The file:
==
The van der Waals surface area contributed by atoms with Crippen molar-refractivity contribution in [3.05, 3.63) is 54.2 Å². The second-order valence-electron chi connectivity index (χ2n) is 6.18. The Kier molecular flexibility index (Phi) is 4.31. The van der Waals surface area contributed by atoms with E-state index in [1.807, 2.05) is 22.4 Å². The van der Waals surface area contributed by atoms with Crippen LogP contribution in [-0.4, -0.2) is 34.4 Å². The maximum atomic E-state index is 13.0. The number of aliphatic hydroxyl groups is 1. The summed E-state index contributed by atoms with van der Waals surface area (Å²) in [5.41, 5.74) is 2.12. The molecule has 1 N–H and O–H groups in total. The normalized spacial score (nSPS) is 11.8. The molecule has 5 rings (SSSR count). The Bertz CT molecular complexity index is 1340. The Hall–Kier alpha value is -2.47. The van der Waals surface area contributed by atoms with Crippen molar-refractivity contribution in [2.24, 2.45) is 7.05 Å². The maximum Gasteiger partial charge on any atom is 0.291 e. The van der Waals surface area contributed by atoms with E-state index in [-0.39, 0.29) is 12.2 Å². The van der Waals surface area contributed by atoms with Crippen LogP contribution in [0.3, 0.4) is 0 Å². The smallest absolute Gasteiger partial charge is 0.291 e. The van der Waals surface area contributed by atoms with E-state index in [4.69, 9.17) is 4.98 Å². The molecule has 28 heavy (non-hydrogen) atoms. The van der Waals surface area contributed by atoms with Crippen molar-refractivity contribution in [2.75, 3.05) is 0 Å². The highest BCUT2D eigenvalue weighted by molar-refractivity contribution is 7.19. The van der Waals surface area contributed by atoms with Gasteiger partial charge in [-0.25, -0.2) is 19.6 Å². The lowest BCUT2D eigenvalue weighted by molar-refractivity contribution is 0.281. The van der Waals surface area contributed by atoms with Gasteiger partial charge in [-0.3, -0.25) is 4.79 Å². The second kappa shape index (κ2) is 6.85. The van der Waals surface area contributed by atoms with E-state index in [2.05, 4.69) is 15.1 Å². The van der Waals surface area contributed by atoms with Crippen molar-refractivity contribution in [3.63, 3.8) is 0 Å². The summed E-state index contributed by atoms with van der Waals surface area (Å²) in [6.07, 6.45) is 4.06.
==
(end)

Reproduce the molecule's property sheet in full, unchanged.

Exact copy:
The van der Waals surface area contributed by atoms with Crippen molar-refractivity contribution in [3.05, 3.63) is 54.2 Å². The second-order valence-electron chi connectivity index (χ2n) is 6.18. The Kier molecular flexibility index (Phi) is 4.31. The van der Waals surface area contributed by atoms with E-state index in [1.807, 2.05) is 22.4 Å². The van der Waals surface area contributed by atoms with Crippen LogP contribution in [-0.4, -0.2) is 34.4 Å². The maximum atomic E-state index is 13.0. The number of aliphatic hydroxyl groups is 1. The summed E-state index contributed by atoms with van der Waals surface area (Å²) in [5.41, 5.74) is 2.12. The molecule has 1 N–H and O–H groups in total. The normalized spacial score (nSPS) is 11.8. The molecule has 5 rings (SSSR count). The Bertz CT molecular complexity index is 1340. The Hall–Kier alpha value is -2.47. The van der Waals surface area contributed by atoms with Crippen molar-refractivity contribution in [2.24, 2.45) is 7.05 Å². The maximum Gasteiger partial charge on any atom is 0.291 e. The van der Waals surface area contributed by atoms with E-state index in [-0.39, 0.29) is 12.2 Å². The van der Waals surface area contributed by atoms with Crippen LogP contribution in [0.3, 0.4) is 0 Å². The smallest absolute Gasteiger partial charge is 0.291 e. The van der Waals surface area contributed by atoms with E-state index in [4.69, 9.17) is 4.98 Å². The molecule has 28 heavy (non-hydrogen) atoms. The van der Waals surface area contributed by atoms with Crippen molar-refractivity contribution in [2.75, 3.05) is 0 Å². The highest BCUT2D eigenvalue weighted by molar-refractivity contribution is 7.19. The van der Waals surface area contributed by atoms with Gasteiger partial charge in [-0.25, -0.2) is 19.6 Å². The lowest BCUT2D eigenvalue weighted by molar-refractivity contribution is 0.281. The van der Waals surface area contributed by atoms with Gasteiger partial charge in [-0.3, -0.25) is 4.79 Å². The second kappa shape index (κ2) is 6.85. The van der Waals surface area contributed by atoms with E-state index in [2.05, 4.69) is 15.1 Å². The van der Waals surface area contributed by atoms with Crippen molar-refractivity contribution in [3.63, 3.8) is 0 Å². The summed E-state index contributed by atoms with van der Waals surface area (Å²) in [6.07, 6.45) is 4.06.